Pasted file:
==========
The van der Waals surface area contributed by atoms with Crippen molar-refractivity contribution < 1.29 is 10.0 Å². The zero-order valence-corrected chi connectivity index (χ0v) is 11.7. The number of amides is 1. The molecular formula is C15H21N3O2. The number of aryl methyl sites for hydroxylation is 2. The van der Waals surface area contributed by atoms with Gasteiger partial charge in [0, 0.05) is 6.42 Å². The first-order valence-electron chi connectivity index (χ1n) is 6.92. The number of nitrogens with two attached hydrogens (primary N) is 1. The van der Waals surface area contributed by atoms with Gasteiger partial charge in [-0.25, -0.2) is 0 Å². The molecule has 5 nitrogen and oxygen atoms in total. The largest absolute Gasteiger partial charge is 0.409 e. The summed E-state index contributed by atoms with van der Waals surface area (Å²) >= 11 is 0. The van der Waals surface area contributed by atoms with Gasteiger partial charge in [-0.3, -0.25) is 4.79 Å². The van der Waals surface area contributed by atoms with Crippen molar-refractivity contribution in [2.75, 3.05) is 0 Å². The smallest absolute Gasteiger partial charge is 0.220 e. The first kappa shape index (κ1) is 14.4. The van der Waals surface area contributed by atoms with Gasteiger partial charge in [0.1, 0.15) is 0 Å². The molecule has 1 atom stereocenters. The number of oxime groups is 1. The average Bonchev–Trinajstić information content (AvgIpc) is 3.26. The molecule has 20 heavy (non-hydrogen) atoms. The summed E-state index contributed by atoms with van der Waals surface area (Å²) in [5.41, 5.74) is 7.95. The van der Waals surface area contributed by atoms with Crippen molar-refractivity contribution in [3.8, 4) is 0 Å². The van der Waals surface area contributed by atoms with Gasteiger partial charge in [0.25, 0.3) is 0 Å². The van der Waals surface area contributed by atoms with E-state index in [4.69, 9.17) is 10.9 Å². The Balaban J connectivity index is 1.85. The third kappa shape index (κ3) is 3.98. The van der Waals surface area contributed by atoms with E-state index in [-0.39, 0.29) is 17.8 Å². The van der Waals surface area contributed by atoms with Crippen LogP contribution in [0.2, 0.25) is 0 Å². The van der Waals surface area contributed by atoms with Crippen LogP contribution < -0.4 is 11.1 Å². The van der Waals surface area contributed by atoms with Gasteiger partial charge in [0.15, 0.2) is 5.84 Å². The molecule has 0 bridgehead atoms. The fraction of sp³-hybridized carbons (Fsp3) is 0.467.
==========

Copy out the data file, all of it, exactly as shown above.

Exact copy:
The van der Waals surface area contributed by atoms with Crippen molar-refractivity contribution < 1.29 is 10.0 Å². The zero-order valence-corrected chi connectivity index (χ0v) is 11.7. The number of amides is 1. The molecular formula is C15H21N3O2. The number of aryl methyl sites for hydroxylation is 2. The van der Waals surface area contributed by atoms with Gasteiger partial charge in [0, 0.05) is 6.42 Å². The first-order valence-electron chi connectivity index (χ1n) is 6.92. The number of nitrogens with two attached hydrogens (primary N) is 1. The van der Waals surface area contributed by atoms with Gasteiger partial charge in [-0.25, -0.2) is 0 Å². The molecule has 5 nitrogen and oxygen atoms in total. The largest absolute Gasteiger partial charge is 0.409 e. The summed E-state index contributed by atoms with van der Waals surface area (Å²) >= 11 is 0. The van der Waals surface area contributed by atoms with Gasteiger partial charge in [-0.3, -0.25) is 4.79 Å². The van der Waals surface area contributed by atoms with Crippen molar-refractivity contribution in [2.75, 3.05) is 0 Å². The smallest absolute Gasteiger partial charge is 0.220 e. The first kappa shape index (κ1) is 14.4. The van der Waals surface area contributed by atoms with Gasteiger partial charge in [0.1, 0.15) is 0 Å². The molecule has 1 atom stereocenters. The number of oxime groups is 1. The average Bonchev–Trinajstić information content (AvgIpc) is 3.26. The molecule has 20 heavy (non-hydrogen) atoms. The summed E-state index contributed by atoms with van der Waals surface area (Å²) in [5.41, 5.74) is 7.95. The van der Waals surface area contributed by atoms with Crippen molar-refractivity contribution in [3.8, 4) is 0 Å². The van der Waals surface area contributed by atoms with Gasteiger partial charge in [0.25, 0.3) is 0 Å². The van der Waals surface area contributed by atoms with E-state index in [4.69, 9.17) is 10.9 Å². The Balaban J connectivity index is 1.85. The third kappa shape index (κ3) is 3.98. The van der Waals surface area contributed by atoms with E-state index in [-0.39, 0.29) is 17.8 Å². The van der Waals surface area contributed by atoms with Crippen LogP contribution in [0.2, 0.25) is 0 Å². The van der Waals surface area contributed by atoms with Crippen LogP contribution < -0.4 is 11.1 Å². The van der Waals surface area contributed by atoms with Gasteiger partial charge in [0.15, 0.2) is 5.84 Å². The molecule has 0 bridgehead atoms. The fraction of sp³-hybridized carbons (Fsp3) is 0.467.